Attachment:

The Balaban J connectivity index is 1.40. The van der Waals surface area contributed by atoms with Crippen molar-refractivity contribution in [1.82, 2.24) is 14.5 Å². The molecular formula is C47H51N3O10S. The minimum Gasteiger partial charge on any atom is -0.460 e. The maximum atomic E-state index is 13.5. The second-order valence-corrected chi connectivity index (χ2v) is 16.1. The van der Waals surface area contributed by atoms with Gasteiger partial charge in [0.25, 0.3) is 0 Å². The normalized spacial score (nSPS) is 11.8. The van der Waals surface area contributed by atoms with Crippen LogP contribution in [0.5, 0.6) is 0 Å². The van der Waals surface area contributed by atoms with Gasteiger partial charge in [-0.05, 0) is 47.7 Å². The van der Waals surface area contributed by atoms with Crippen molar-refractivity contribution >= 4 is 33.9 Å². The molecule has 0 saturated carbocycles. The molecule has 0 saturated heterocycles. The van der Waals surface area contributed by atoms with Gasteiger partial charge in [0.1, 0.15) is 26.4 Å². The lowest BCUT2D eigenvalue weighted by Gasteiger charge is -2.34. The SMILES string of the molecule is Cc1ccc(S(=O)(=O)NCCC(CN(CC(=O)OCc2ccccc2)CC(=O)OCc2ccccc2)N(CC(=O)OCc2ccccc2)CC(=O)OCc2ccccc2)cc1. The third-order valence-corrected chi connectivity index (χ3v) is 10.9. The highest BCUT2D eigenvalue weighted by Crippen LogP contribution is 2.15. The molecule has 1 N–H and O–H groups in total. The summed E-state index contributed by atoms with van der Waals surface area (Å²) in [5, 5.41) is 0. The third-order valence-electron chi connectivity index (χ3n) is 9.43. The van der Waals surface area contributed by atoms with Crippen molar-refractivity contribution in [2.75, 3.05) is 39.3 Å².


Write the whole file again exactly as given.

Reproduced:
The Balaban J connectivity index is 1.40. The van der Waals surface area contributed by atoms with Crippen molar-refractivity contribution in [1.82, 2.24) is 14.5 Å². The molecular formula is C47H51N3O10S. The minimum Gasteiger partial charge on any atom is -0.460 e. The maximum atomic E-state index is 13.5. The second-order valence-corrected chi connectivity index (χ2v) is 16.1. The van der Waals surface area contributed by atoms with Gasteiger partial charge in [0.25, 0.3) is 0 Å². The normalized spacial score (nSPS) is 11.8. The van der Waals surface area contributed by atoms with Crippen LogP contribution in [0.5, 0.6) is 0 Å². The van der Waals surface area contributed by atoms with Gasteiger partial charge in [-0.05, 0) is 47.7 Å². The van der Waals surface area contributed by atoms with Crippen molar-refractivity contribution >= 4 is 33.9 Å². The molecule has 0 saturated carbocycles. The molecule has 0 saturated heterocycles. The van der Waals surface area contributed by atoms with Gasteiger partial charge in [0.1, 0.15) is 26.4 Å². The lowest BCUT2D eigenvalue weighted by Gasteiger charge is -2.34. The SMILES string of the molecule is Cc1ccc(S(=O)(=O)NCCC(CN(CC(=O)OCc2ccccc2)CC(=O)OCc2ccccc2)N(CC(=O)OCc2ccccc2)CC(=O)OCc2ccccc2)cc1. The third-order valence-corrected chi connectivity index (χ3v) is 10.9. The highest BCUT2D eigenvalue weighted by Crippen LogP contribution is 2.15. The molecule has 1 N–H and O–H groups in total. The summed E-state index contributed by atoms with van der Waals surface area (Å²) in [5, 5.41) is 0. The third-order valence-electron chi connectivity index (χ3n) is 9.43. The van der Waals surface area contributed by atoms with Crippen molar-refractivity contribution in [2.75, 3.05) is 39.3 Å².